One more adventure outside the walls of Marrakesh will take you to the charming Beldi Country Club which is a blend of Moroccan tradition and French chic that offers a hotel, restaurants, spa and its own “souk”. Beldi is a little village just 20 minutes from the city center on forty acres of land that will offer you a vacation from your vacation. As you can see, our focus was on our breakfast and the Beghrir, the melt-in-your-mouth Moroccan crêpes made from semolina or better know as the pancakes with 1000 holes. Yum!

Back in the Medina (the old Arab quarter) you will find a plethora of restaurants to please your palate. The hip Nomad where you will find tourists and ex-pats alike sipping cocktails and trying to stay as “cool” as they think they are. Sister restaurants Café des Epices and Le Jardin offer great people watching as well. One of our favorites is Naranj where you will find incredible mezze plates with middle Eastern flavors. The restaurant is owned by a lovely Syrian-Lebanese couple. Don’t be afraid to eat in Jemaa el Fna, the bustling main square of the Medina as it is always an adventure.

Instead of a hotel, I suggest you stay in a Riad, a type of traditional Moroccan house or palace with an interior garden or courtyard. They come is all shapes and sizes and can range from classical Moroccan motifs to exotic Asian decors. There is one for every budget. We’ve booked ours on Airbnb and have always been quite pleased.

The best part about having your own Riad is being able to cook (or having Justin and Pierre cook for us 🙂 ) The markets are incredible, the produce fresh and the prices are very inexpensive. Although haggling at the Souk is the norm, we did not do this for our food. You might not know the price per pound, but it will be reasonable. If you are looking to purchase alcohol, it is forbidden within the old city walls, except at restaurants. There are a few super markets that will supply your needs a short cab ride from the medina.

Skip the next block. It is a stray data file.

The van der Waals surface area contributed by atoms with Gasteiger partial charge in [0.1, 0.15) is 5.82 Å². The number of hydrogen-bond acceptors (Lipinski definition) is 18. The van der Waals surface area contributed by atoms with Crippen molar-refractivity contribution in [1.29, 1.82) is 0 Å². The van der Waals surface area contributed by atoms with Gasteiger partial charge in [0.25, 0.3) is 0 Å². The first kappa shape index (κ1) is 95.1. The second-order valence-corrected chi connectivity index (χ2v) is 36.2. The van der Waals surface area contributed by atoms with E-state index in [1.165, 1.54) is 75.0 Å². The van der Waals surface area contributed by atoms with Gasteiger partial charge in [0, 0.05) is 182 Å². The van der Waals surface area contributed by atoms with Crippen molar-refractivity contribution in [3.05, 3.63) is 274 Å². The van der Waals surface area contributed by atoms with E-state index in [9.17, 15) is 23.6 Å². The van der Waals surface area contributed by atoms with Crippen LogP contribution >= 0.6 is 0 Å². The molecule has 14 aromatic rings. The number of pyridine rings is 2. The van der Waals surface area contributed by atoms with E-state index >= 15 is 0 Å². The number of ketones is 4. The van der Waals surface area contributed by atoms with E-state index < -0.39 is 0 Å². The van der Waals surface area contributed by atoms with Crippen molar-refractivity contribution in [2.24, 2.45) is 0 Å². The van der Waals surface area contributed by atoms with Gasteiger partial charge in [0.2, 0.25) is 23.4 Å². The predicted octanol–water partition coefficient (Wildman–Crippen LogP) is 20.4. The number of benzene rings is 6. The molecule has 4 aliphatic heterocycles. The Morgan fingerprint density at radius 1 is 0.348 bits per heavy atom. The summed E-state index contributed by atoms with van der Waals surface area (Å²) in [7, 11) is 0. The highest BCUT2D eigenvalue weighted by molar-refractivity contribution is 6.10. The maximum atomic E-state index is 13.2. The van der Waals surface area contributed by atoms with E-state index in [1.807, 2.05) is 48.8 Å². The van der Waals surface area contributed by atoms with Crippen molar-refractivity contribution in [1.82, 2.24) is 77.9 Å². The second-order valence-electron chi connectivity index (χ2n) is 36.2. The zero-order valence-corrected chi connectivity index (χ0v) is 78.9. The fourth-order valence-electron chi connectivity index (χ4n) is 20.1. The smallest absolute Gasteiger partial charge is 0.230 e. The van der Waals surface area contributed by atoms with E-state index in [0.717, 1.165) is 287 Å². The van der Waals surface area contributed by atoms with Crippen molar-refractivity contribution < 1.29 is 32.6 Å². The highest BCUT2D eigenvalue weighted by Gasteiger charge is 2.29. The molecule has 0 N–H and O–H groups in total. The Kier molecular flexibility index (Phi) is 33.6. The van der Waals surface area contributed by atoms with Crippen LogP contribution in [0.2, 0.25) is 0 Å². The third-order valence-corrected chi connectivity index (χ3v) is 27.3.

When you are in the Souk, make sure you have a good map. Justin is our navigator and he suggest you download Pocket Earth. It will work without data as long as you download their offline maps before you travel. Use it when you are looking for a specific restaurant or ready to go home but until then, take turns leading the way and getting lost. Be ready to discover a world full of suprises. If you see something you really, really want… Buy it NOW! You might never be able to relocate the shop again. And if you end up following some young boy down a closed street then end up at a leather Tannery (the Tannery Scam) don’t buy anything! My babouche (leather slippers) were twice the price at the Tannery store compared to the vendor in the Souk.

When you are ready for a little civility (or a lot) escape the Souk and head over to the Royal Mansour for high tea and visit this architectural masterpiece. The hotel is actually 53 ultra luxurious riads. Every detail of this “palace” was surveyed by King Mohammed VI, with no budget constraints. It is an exceptional view into the way the King’s palace or palaces would be decorated. It is said that no less that 1500 artisans worked on the King’s magical showpiece.